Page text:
People with disability in Cambodia are often marginalised, and not given the opportunity to fully participate in their communities.
This can lead to high levels of unemployment and exclusion, and leave children and families trapped in a cycle of poverty.
ChildFund Cambodia’s Community Voices project is giving people with disability the opportunity to have a say about the challenges they face in their daily lives, and how these obstacles can be tackled.
In turn, this improves the accountability of village authorities and drives change at a grassroots level, with community members working collaboratively to find innovative solutions to the problems raised.
In rural Svay Rieng, the lack of work and livelihood opportunities was found to be a major issue for people with disability.
Working together, the village decided to provide motorcycle mechanic training to help people with disability find meaningful and stable employment.
Motorcycles have become extremely popular in Cambodia, and there is a long-term need for skilled mechanics.
Ratha, who cannot use his right leg, is one of many parents in Svay Rieng who took part in a mechanics apprenticeship. This is his story.
Growing up in Australia, playing sport was a given, although I never dreamed that I would end up a professional athlete, and especially not a rugby union player.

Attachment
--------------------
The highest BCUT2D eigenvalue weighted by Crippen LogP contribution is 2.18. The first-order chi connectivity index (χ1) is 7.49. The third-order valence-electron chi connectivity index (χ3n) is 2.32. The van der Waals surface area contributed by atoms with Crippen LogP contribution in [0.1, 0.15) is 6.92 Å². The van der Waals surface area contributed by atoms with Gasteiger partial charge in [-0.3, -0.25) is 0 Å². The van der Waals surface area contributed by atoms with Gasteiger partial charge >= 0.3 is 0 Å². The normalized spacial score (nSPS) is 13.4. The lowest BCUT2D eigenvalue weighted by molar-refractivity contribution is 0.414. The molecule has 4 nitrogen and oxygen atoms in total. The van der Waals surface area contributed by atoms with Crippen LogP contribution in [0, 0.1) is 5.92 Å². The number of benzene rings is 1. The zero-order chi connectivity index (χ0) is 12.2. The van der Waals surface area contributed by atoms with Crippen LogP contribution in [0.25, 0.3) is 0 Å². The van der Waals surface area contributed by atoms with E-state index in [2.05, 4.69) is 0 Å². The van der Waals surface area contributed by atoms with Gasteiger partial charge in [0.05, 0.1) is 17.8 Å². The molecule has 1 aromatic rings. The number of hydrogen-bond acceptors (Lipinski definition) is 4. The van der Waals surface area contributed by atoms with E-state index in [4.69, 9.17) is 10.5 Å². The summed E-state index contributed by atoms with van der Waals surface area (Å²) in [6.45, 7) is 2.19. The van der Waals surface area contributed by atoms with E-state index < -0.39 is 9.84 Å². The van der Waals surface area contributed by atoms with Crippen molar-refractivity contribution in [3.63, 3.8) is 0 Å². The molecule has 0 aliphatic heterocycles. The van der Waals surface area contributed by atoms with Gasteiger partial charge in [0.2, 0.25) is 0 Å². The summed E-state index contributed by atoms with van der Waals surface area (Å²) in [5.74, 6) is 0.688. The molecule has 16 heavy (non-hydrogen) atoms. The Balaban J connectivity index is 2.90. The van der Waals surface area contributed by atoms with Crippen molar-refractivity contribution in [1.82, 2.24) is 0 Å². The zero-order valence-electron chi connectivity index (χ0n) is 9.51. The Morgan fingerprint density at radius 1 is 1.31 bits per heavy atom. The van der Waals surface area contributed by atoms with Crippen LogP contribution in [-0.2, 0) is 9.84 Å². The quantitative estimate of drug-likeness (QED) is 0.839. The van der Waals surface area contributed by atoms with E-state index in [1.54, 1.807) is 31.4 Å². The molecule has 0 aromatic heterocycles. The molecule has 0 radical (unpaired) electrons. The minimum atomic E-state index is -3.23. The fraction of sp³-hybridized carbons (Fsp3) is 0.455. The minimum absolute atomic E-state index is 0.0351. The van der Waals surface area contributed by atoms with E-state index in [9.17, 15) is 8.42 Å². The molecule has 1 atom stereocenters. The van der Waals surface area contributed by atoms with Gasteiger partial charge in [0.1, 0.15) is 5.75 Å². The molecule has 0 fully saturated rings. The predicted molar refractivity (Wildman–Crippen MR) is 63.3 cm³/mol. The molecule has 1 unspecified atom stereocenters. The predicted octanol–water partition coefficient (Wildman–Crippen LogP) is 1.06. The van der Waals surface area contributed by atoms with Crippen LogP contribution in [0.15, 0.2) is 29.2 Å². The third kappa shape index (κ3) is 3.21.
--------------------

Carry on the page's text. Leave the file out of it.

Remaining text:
Having the opportunity to take part in organised sport is not something that is available to all children as I recently saw first hand during a trip to Laos with ChildFund.
In Nonghet Province, in the country’s north, sporting facilities are few and far between. This is a region that is also still recovering from the Vietnam war, with high levels of unexploded ordnance contamination making large areas of land unsafe.
The ChildFund Pass It Back rugby for development program is giving many young people here the opportunity to take part in tag rugby. It’s often the first time they’ve had the chance to play organised sport. Not only is this rugby for good program giving vulnerable children from developing communities to chance to play, but its unique curriculum also teaches young players about planning for the future, teamwork and gender equality.
The sheer joy on the kids’ faces in Laos was infectious. It really is a universal truth that every child loves to play! I was so touched to see how much these children treasure their involvement in rugby and embrace every minute on the field and with their teammates.
The experience really drove home to me that everyone should be able to give sport a go, whether they’re growing up in Laos or Australia, and everyone should be able to try rugby, whether they’re female or male.
What’s most impressive about ChildFund Pass It Back is the fact that over 50 per cent of the participants are girls and young women. Because it’s such a new sport in Laos, there are no pre-conceptions that it’s only a game for the boys.